Remember that there are two types of strokes: ischemic and hemorrhagic. In the first type, blood vessels become blocked with clots. As a result, the irrigation in one area of the brain is interrupted. In the latter, a blood vessel bursts, with similar results to the first type.

Cytokine storms

Coronavirus could cause strokes.

Three hypotheses may explain coronavirus strokes: neurotropism, clotting failures, and cytokine storms. “Cytokine storm” is a term used in the medical world to refer to a common process among patients with sepsis. These are people who have a widespread infection in their bodies. This is coupled with an uncontrolled immune system response.

Cytokines are substances used by the human immune system to communicate. Overall, defense cells do one of two things. They either create these cytokines to send a message to other cells further away, or they activate proteins and receptors. If this means of communication produces too many messages of this type due to a particularly potent infection, then it leads to a huge inflammatory activation.

A cytokine storm is severe, and difficult to control with medication. It’s closely linked to the COVID-19 fatalities, and much of the research to find drugs points to cytokine inhibitors.

In a cytokine storm scenario, neurological involvement and strokes are possible due to coronavirus. Even if you’re young, if a cytokine storm breaks out, then your body won’t be able to easily prevent it.

Find out more: Stroke Risk Factors and Symptoms

Should young people be concerned about coronavirus strokes?

Overall, the key is early detection. Doctors who spoke with The Washington Post said that many were late in coming forward. This was because they didn’t want to go to the doctor’s and risk catching the virus. However, the problem was that they were already infected.

If you have symptoms that are consistent with a stroke, then whatever you do, don’t delay in going for treatment. If you have a severe headache, changes in your vision, or tingling and paralysis in your face or limbs, then you should contact the emergency services immediately.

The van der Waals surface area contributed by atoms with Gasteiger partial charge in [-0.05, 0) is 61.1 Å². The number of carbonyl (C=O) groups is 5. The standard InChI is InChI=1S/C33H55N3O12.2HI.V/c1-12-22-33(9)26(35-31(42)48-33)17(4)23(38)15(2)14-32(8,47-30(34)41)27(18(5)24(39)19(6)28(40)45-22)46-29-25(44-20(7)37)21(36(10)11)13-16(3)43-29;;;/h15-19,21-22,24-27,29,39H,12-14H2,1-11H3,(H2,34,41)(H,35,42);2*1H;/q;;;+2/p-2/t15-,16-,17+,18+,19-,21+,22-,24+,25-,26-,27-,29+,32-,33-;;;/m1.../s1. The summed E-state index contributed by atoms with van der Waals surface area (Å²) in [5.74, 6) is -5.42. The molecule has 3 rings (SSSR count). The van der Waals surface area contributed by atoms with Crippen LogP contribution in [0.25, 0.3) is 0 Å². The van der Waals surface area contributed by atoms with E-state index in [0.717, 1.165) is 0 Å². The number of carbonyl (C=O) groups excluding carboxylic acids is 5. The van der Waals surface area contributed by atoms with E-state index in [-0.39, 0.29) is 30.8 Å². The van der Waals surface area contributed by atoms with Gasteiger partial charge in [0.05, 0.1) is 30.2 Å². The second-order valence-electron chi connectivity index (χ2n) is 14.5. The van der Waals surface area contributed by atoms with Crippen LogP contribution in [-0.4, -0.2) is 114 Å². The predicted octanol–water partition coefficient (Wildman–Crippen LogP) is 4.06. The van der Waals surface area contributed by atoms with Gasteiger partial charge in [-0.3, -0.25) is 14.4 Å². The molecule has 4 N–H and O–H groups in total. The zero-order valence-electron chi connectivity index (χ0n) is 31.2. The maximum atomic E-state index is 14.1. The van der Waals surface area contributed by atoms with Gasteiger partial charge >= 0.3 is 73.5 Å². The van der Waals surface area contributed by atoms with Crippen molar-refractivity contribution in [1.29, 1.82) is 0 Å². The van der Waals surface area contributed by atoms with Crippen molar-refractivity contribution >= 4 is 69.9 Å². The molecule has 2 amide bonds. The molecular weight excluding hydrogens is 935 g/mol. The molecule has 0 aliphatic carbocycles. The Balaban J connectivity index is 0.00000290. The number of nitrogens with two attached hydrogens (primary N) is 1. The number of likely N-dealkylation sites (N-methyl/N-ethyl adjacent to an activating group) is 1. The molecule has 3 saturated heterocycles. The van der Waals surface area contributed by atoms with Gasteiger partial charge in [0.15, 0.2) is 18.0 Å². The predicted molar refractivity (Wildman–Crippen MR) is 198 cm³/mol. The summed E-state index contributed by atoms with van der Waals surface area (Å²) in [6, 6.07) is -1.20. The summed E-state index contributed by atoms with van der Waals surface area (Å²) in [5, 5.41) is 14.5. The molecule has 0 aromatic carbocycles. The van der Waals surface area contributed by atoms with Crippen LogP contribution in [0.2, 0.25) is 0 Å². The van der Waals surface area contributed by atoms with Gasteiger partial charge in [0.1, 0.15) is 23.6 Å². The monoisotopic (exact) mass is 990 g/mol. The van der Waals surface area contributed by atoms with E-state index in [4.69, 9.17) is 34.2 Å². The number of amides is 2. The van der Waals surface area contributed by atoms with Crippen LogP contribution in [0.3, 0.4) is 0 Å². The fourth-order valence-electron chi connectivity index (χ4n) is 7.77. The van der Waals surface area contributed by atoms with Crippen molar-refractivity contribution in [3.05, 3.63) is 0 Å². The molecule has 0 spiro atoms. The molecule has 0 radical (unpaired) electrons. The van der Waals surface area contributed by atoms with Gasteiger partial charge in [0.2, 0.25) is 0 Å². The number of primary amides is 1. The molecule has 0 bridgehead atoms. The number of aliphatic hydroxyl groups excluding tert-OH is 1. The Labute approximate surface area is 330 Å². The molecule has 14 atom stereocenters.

The fact that coronavirus could cause strokes is just one more reason why we should be taking extreme care in these difficult times.

  • Mao, Ling, et al. “Neurological manifestations of hospitalized patients with COVID-19 in Wuhan, China: a retrospective case series study.” (2020).
  • Hoffmann, Markus, et al. “The novel coronavirus 2019 (2019-nCoV) uses the SARS-coronavirus receptor ACE2 and the cellular protease TMPRSS2 for entry into target cells.” BioRxiv (2020).
  • Castellón, Roberto León, Juan Enrique Bender del Busto, and Luis C. Velázquez Pérez. “Afectación del sistema nervioso por la COVID-19.” Anales de la Academia de Ciencias de Cuba 10.2 (2020).
  • Han, Huan, et al. “Prominent changes in blood coagulation of patients with SARS-CoV-2 infection.” Clinical Chemistry and Laboratory Medicine (CCLM) 1.ahead-of-print (2020).
  • Zhang, Yan, et al. “Coagulopathy and antiphospholipid antibodies in patients with Covid-19.” New England Journal of Medicine (2020).
  • Mehta, Puja, et al. “COVID-19: consider cytokine storm syndromes and immunosuppression.” The Lancet 395.10229 (2020): 1033-1034.